New Bay High video studio lets students build production skills, showcase creativity
The countdown begins, “10, 9, 8 ...” A globe spins behind a launching rocket (a Bay Rocket, of course). The new Bay High School news and announcement video program, “Ground Control,” begins with impeccably dressed student co-anchors delivering school news, even lunch menus, in a way that is entertaining, interesting and fun.
The program is the result of a new video production studio at the school, funded by the Bay Village Education Foundation (BVEF). Creation of the studio also drove the adoption of a new course offering, “Video Production.”
“The days we tape the news are by far my favorite days of school, even if I’m not the anchor that day," said senior Jake Waffen. "I might be the switcher, or the camera operator, or the lighting person. We have boom mikes, we have the lavalier mikes, we have all kinds of different sound lines. Everything we put on is in full HD [high definition]. It’s really a great production.”
This was something that had been missing at Bay High, and it was a perfectly-timed project for the BVEF when it looked for a significant funding proposal to celebrate its 30th anniversary in 2015. The cost of video production technology has dropped in recent years, and the generous BVEF gift of $35,000 was more than enough to put a professional video production studio together. In addition, broadcast over the internet is becoming as common as cable and satellite transmission. The Bay High studio streams its programs online so students and members of the public can view them on their TVs, computers, tablets and smartphones.
“There were a lot of unknowns when we began this new program,” said Luke Kieffer, instructor for the Video Production class. “There are a lot of different program models and lots of ideas – but how do you actually execute those with kids? I developed our own procedures and rules as we went along.”
Kieffer was pleasantly surprised that he met most of his goals for the new class. “I wasn’t sure we would get the two-camera taping pulled off, but the students learned to handle it. They learned to handle the live switching. And I’m really happy with the way the studio turned out. It looks professional.”
The studio occupies a space that was a stage before the school's auditorium was built decades ago. Now it is transformed into a modern video production studio complete with tripod-mounted cameras, studio lighting, an anchor desk and a green screen. Black ceiling and walls absorb ambient light, and carpeting on the floor absorbs ambient sound. A control booth in the back allows video editing "on the fly," inserting graphics and B-roll while taping the announcers, who read scripts off iPads turned into teleprompters. Taping produced out in the field (students were required to complete seven, off-site news stories each) is edited into the program, as well.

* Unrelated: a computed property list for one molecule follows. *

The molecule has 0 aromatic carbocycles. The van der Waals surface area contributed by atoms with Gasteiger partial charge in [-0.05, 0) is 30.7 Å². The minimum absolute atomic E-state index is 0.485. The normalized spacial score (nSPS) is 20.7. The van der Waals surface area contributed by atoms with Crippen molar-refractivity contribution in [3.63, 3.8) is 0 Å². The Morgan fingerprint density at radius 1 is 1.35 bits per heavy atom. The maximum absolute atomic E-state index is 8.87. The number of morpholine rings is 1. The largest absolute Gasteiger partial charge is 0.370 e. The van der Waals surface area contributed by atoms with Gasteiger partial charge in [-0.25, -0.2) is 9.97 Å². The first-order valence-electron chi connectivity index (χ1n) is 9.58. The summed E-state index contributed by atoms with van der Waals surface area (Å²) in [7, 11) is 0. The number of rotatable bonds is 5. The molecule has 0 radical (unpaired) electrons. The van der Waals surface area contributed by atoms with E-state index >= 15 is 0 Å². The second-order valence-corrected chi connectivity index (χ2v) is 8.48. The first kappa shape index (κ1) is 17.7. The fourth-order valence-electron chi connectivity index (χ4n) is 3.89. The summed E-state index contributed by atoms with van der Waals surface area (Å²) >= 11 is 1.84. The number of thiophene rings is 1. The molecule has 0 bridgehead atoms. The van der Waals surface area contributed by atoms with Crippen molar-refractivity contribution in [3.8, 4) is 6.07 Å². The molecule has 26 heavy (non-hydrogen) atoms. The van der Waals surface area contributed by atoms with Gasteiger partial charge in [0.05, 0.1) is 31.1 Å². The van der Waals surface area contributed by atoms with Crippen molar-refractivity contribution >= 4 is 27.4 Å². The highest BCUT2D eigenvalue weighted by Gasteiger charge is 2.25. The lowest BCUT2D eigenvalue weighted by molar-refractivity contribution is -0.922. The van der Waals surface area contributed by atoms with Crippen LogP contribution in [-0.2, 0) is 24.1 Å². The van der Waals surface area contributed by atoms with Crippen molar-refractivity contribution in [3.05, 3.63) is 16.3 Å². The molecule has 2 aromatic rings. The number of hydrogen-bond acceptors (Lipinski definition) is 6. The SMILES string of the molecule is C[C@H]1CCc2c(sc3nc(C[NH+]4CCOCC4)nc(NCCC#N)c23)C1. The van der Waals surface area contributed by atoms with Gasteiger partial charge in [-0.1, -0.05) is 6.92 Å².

Senior Andy Wirtz said he had so much fun during the course, he will be seeking out opportunities in college to learn about and use more video production skills. “Half the things I learned in this class, I just had no idea about before. Now I know the basics of how it works. Video production is a very sought-after skill.”
The units taught in class are camera operation, shooting composition, audio, pre-production, production and lighting. When the semester starts, students need to learn quickly enough to start producing videos right away. But Kieffer expects students to show growth across the semester, and the various technical aspects of the videos produced should show a continuous improvement.
“I held students to pretty high standards, and they found it challenging,” said Kieffer. “There are very real deadlines, for example. If you’re reporting on a game, you can’t wait two weeks to put it together. Turnaround time has to be fairly quick.”
Senior Branson Stang has been producing the lunch menu segment, featuring an announcer standing in front of a graphic slideshow of the week’s daily menus, adding a comic twist or two. “It was kind of cool to get a perspective from working behind the scenes,” he said. “I learned how to work all the equipment in the control room, how to set up the camera angles, what a good lighting structure would be, learned how to work with the green screen, how to edit.”
“I really enjoyed being a news anchor for the first time. I learned a lot from this class,” said senior Brandon Davis. “When I watch Channel 5 or Fox 8 news, I can really understand what’s actually going on because, in this class, we learned all the stuff behind the scenes, all the lighting, how the cameras are operated, what we have to do to put the graphics on the screen and all that. I have worked with video editing programs, but this really took my skills to a new level.”
The full semester's worth of the “Ground Control” video series can be viewed online at: bit.ly/BayHighGroundControl.
Director of Communications for the Bay Village City School District